Changing the housing zeitgeist


The UK’s new Conservative-Liberal Democrat coalition is a golden opportunity to both address the short-term problem of the horrendous government budget deficit and to implement fundamental reforms whose impact will extend well beyond the five-year term of this government.

So far, the ultimate judge of the new coalition’s performance, the bond market, has been kind. The yield on 10-year UK gilts is now around 3.85%, some 20 basis points lower than at the start of the year, while the spread against comparable US and German bonds has widened only slightly.

We’ve argued here before about the UK’s narrow window to do the right thing. As long as the budget deficit woes of the eurozone and the US look just as bad, the UK bond market will remain patient if the new government takes real and effective steps to dramatically reduce its budget deficit.

That’s the short-term challenge and the five-year term of the new government means it should get cracking. That much is obvious.

Longer-term, though, the government needs to change an insidious mindset that has brought about its current difficulties – the British public’s obsession with houses. For too long, “investing” in a house has been preferred over all other investments as a way of saving for the future. It was that ultimately unproductive “investment” that precipitated the current financial crisis, starting in the US but quickly spreading here.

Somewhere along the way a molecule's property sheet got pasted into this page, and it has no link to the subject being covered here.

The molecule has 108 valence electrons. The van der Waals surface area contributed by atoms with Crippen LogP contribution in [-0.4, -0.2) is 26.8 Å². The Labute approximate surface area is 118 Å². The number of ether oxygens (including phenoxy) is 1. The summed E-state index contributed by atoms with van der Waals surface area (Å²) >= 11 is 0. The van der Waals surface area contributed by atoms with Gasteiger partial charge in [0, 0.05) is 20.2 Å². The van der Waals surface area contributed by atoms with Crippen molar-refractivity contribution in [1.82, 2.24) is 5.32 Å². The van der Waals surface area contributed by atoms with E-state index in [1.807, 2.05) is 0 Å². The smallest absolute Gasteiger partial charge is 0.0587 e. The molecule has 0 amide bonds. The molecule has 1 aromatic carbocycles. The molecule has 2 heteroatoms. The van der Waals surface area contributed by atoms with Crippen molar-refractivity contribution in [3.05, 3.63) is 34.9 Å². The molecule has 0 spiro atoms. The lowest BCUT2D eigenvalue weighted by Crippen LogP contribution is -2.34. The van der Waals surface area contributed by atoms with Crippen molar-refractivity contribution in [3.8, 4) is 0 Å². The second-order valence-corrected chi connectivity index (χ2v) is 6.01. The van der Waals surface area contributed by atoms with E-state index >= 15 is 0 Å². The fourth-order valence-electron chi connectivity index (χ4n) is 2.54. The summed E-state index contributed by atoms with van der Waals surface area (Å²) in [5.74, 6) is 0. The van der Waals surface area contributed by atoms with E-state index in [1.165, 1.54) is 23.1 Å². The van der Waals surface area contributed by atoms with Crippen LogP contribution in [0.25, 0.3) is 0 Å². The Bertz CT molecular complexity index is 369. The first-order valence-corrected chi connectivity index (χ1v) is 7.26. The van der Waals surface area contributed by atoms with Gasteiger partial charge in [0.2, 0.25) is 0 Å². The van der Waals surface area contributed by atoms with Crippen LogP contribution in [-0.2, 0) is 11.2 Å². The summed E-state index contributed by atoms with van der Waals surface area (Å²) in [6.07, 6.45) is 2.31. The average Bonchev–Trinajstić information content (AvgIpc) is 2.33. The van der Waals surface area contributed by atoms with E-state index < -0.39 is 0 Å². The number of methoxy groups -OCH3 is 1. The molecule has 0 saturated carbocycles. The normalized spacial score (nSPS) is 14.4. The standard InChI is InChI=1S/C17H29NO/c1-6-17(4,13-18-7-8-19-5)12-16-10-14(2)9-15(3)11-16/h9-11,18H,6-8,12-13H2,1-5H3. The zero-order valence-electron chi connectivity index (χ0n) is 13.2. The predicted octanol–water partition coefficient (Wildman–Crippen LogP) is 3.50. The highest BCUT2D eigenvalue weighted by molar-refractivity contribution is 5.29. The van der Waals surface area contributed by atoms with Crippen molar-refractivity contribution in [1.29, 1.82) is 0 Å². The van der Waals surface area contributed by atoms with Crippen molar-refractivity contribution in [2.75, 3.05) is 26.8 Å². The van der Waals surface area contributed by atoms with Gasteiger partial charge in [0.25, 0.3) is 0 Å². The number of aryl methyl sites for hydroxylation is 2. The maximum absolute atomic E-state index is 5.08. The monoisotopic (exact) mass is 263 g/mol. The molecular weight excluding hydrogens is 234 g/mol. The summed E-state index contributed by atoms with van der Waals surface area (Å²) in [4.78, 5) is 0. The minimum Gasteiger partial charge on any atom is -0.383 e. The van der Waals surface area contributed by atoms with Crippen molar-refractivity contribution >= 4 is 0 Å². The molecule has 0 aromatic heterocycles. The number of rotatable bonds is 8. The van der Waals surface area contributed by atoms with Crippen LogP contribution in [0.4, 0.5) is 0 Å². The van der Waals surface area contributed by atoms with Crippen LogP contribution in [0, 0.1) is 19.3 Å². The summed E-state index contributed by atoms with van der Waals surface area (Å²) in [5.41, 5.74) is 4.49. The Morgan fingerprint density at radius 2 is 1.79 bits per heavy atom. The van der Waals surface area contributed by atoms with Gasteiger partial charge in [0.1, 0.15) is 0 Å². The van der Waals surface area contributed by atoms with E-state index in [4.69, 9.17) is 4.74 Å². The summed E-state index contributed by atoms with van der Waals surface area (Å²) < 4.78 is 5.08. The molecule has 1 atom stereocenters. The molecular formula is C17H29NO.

As a start, let’s banish the words “housing ladder” from the political lexicon with its implication of some magical stairway to heaven.

Next, let’s make use of what we’ve got as a result of the misguided “investment” in housing. If the house represented saving for the future, then the house is the first port of call to pay for the costs of ageing. When care at home or in a residence is required, then gradual equity withdrawal or outright sale is the preferred funding method over taxpayer funding.

David Willetts’s “The Pinch: How the Baby Boomers Took Their Children’s Future and Why They Should Give It Back” is a fascinating insight into the broader issue. Rethinking the role houses play in the UK’s zeitgeist would be a big step in redressing this injustice.

Housing could also be fertile ground for the new government’s pressing need for immediate funding. After all, that’s where the money is.